Wednesday, April 1, 2015

Book of Mormon Contrasts: Revised

Sometimes the Book of Mormon seems to contradict itself. On one hand it's saying that the righteous will be happy and the unrighteous will be unhappy, but then it shows various stories of bad guys beating up good guys, and one starts to wonder.

Of course, we should be righteous for righteousness sake and because we love God. But are they are any perks to being righteous? And what about our promised blessings?

In Mosiah in the Book of Mormon, it seems like there's no advantage to being righteous. Two groups of people have a parallel story. While the People of Zeniff get in trouble for  unwise choices, the bravely righteous People of Alma seem to fall into exactly the same hardship.

Zeniff's people aren't terribly wicked but are overzealous and leave themselves to be taken over by the Lamanites. They bear grievous burdens, essentially enslaved by the Lamanites. Not many years later, Alma's people risk their lives to follow God, but also get captured by the Lamanites, who force them to bear hard burdens like slaves.

So it seems bad choices bring on hard consequences, and good choices...also bring on hard consequences?

Mormon explains that Alma's people endure bondage because because "the Lord sees trieth their patience and their faith" Mosiah 23:21. In other words, good people need to experience the bad to learn and grow, but that doesn't mean the promised blessing for the righteous are not fulfilled.

By focusing on the few differences between these two almost-identical situations, we see certain blessings that make the same trial more bearable for those who didn't bring it on themselves. During the People of Alma's bondage their "burdens were made light" (Mosiah 24:15).  Which maybe doesn't mean easy, but means easier, and even though both peoples escaped by slipping away at night, they means to do so was different for each. For instance,  Zeniff's people had to drug the Lamanites to escape, devising their own plan and providing wine from their own resources, yet the Lord gives Alma's people more heavenly aid and takes care of the drugging Himself, "[causing] a deep sleep to come upon the Lamanites" (Mosiah 24:19).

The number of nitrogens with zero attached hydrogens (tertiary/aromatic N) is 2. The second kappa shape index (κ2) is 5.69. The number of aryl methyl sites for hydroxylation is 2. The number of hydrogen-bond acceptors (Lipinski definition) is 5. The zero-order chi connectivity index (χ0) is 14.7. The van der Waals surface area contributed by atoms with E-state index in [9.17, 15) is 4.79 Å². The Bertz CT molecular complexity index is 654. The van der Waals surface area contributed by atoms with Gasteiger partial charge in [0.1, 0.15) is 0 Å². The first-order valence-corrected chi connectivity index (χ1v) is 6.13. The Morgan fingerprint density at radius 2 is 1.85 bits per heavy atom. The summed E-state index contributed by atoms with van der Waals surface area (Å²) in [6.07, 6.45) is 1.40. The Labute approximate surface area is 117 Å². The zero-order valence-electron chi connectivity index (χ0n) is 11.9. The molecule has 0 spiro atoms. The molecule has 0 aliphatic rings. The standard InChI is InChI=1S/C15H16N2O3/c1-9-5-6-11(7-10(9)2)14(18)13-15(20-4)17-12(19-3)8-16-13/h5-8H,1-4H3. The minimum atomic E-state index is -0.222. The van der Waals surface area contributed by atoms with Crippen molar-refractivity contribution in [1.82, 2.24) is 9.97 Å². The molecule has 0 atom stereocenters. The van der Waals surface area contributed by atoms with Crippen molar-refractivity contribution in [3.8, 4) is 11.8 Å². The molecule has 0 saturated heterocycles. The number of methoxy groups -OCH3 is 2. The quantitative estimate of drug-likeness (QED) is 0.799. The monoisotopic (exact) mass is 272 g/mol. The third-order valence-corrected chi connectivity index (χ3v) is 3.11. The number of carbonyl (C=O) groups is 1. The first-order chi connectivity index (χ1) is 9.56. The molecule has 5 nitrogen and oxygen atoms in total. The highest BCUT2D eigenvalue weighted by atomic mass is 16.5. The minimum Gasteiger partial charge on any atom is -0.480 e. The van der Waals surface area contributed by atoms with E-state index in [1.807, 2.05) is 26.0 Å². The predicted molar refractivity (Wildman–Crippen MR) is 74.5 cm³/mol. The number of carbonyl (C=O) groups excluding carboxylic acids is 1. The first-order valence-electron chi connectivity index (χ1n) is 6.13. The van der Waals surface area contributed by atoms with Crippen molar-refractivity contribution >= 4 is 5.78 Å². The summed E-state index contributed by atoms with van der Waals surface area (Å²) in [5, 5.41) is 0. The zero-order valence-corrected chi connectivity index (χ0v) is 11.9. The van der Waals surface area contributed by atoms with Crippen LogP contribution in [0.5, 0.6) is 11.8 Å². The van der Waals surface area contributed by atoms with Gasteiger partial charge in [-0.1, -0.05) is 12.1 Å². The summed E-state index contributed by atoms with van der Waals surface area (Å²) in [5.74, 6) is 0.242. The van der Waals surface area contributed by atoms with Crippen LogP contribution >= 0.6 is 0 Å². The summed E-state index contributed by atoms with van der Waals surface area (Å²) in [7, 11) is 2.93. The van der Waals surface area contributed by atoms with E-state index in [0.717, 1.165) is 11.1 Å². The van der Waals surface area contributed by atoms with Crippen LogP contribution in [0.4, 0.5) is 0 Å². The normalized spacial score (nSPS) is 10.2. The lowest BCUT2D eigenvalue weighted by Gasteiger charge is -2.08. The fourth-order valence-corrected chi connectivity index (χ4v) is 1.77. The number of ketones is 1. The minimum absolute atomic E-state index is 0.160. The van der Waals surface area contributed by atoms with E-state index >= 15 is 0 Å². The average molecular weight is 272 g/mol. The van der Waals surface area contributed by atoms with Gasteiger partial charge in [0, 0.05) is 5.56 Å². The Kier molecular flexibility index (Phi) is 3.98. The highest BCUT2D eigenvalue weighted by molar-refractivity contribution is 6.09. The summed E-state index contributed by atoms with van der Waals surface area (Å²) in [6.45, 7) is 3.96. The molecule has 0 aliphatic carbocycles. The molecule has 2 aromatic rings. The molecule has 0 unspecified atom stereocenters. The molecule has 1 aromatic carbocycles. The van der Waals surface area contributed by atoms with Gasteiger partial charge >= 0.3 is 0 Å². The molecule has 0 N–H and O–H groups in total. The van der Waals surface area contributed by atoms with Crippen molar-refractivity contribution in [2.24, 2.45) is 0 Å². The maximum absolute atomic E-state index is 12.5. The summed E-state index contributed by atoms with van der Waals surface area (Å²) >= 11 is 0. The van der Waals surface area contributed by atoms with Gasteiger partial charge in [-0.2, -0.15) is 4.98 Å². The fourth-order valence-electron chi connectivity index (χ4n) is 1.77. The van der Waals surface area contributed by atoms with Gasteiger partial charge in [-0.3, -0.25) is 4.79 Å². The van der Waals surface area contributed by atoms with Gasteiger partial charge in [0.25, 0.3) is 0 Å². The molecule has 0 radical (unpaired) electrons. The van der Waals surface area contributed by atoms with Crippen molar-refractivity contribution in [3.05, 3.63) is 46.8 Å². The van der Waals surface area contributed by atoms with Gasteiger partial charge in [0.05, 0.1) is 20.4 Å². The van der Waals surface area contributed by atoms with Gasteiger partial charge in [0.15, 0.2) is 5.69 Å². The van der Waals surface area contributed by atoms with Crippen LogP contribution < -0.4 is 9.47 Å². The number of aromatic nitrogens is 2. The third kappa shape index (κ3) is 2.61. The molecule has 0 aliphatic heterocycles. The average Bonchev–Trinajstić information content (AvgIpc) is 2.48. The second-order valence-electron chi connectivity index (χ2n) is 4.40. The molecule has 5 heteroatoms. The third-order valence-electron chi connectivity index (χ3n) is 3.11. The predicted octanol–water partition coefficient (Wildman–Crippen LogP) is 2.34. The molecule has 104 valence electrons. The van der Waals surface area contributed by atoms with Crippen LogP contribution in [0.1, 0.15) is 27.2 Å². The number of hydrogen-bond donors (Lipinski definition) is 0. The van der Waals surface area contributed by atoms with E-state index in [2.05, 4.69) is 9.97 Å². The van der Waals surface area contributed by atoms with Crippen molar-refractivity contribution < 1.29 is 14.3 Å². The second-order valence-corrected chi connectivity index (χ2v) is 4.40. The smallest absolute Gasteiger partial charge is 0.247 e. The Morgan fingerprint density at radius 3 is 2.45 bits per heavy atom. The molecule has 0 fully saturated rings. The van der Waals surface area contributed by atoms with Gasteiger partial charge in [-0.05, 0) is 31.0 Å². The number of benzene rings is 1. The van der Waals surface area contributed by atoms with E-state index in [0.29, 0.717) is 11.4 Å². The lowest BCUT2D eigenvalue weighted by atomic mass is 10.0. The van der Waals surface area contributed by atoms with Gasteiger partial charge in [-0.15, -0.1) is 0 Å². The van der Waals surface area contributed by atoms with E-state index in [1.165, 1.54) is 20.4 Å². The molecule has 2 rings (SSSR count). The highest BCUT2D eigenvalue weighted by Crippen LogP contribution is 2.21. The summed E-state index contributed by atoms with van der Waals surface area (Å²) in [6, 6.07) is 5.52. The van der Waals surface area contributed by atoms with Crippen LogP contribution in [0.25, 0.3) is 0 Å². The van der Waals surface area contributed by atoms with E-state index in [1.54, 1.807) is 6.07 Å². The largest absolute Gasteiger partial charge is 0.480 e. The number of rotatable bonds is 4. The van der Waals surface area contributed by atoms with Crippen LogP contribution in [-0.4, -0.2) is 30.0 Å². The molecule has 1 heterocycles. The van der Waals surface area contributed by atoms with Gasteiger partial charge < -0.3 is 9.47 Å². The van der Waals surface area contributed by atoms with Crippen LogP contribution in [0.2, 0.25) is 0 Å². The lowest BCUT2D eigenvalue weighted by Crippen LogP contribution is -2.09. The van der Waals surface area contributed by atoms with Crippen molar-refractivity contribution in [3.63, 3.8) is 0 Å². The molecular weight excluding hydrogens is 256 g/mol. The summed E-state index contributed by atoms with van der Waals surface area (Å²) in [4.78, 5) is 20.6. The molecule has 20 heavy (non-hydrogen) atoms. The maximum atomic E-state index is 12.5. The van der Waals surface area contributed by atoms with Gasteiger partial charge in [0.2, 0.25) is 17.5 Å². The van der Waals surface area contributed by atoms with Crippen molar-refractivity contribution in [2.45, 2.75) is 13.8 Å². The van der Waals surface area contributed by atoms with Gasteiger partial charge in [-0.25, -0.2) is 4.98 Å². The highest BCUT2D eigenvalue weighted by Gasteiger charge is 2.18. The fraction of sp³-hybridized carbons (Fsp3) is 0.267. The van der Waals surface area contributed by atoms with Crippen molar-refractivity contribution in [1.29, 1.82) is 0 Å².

In the midst of hardship, like the People of Alma's bondage, it can be difficult to see that we are blessed.  While we must go through trials to gain experience and faith, trials are inherently easier for those who obey God because they don't have to relearn how to follow Him to fix the problem.

In the Book of Mormon, good and evil can seem so black and white, but we see that all people experience the same things, making us dependent on God's grace, but our righteous efforts are not in vain. They never are.


  1. I love this comparison! I feel like that is such a common issue today- that people feel that no matter what they do, they will still find themselves in hard situations, which often is translated to the consequences of actions. But life isn't meant to be so easy!

  2. I like your scope: "it seems like there is no advantage to being righteous." You present the issue realistically and beautifully.